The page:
Does The Rover reflect the social treatment of women at the time of its writing?

Quick answer:

The manner in which women are treated in the play reflects the social situation in 1677, the year The Rover was performed. Women's futures were largely decided by men, their options were limited, and those who could not marry were often forced into prostitution, all which is depicted in the play.

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Behn's 1677 The Rover reflects the social situation at the time for British women. While some in England hoped the restoration of the monarchy after the death of Cromwell would liberate women from the repressive hold of Puritan ideology, strict models of female purity stayed in place, while, as the play shows, women were at the same time more endangered than before by the newly loosed libertinism of the period.

The play's action is set in Naples, a Roman Catholic area, but nevertheless it is a clear critique of British social norms regarding women and makes more than one nod to Shakespeare's similar critiques in the earlier part of the century.

Women in the play fight back against a repressive patriarchy that allows men, primarily fathers and brothers, to determine their life path. Hellena, for example, is destined by her father for the convent, a place she does not want to end up, but she has little control over her future. She decides, with her sister Florinda, to use what agency she has to have a last night of freedom on the town.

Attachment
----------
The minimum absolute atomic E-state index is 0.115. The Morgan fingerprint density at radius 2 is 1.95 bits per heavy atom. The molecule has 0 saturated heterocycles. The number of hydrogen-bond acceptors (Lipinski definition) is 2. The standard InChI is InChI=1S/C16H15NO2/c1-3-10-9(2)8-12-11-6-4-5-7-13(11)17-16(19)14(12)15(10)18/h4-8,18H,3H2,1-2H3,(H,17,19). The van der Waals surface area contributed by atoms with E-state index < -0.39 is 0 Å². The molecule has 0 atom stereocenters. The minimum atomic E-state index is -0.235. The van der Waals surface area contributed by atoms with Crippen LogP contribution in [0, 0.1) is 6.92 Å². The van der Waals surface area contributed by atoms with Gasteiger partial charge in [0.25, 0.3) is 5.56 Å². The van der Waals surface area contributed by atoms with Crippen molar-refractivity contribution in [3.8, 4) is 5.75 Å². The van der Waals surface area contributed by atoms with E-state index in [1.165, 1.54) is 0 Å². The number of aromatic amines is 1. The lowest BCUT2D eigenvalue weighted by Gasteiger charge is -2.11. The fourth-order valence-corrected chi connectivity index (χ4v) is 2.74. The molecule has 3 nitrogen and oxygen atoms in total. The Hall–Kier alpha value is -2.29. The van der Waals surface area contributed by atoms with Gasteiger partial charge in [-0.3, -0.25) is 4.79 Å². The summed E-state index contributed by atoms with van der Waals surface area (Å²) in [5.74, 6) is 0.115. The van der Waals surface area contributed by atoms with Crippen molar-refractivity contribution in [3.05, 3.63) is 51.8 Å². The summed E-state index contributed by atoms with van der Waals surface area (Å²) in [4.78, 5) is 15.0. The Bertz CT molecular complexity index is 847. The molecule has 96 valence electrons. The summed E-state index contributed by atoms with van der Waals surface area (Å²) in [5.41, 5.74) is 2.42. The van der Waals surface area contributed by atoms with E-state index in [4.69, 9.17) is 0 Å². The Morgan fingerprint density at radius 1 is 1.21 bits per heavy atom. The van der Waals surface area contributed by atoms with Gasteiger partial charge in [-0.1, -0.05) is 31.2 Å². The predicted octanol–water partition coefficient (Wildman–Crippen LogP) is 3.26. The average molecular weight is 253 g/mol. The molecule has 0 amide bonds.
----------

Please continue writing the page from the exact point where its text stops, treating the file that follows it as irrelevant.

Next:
The pure and innocent Florinda is caught between the ambitions of her father and her brother, neither of whom consult her wishes but simply expect her to bend to their wills. Her father wants her to marry a decrepit old man she is not in love with, while her brother wants to marry her off to his friend Don Antonio. Florinda, however, desires neither man, as she is love with Captain Belvile. Florinda thus joins her sister in a last night of freedom. During the sisters' "girls' night out," she is, however, almost raped twice.

Women's lives are thus shown to be filled with the constraints imposed by men, both patriarchs and others, for women who transgress the boundaries, as Florinda and Hellena do for one night, are faced with the generalized threat of male violence. Hellena eventually bends her brother to her will on marrying only because he is tired of fearing she will be deflowered and lose her value as a commodity to be bartered, not because he is interested in her personal fulfillment. Women who are not marriageable are shown living by their wits as prostitutes.

Behn, albeit in a lively, comic guise, illustrates that life was not easy for women in this period.

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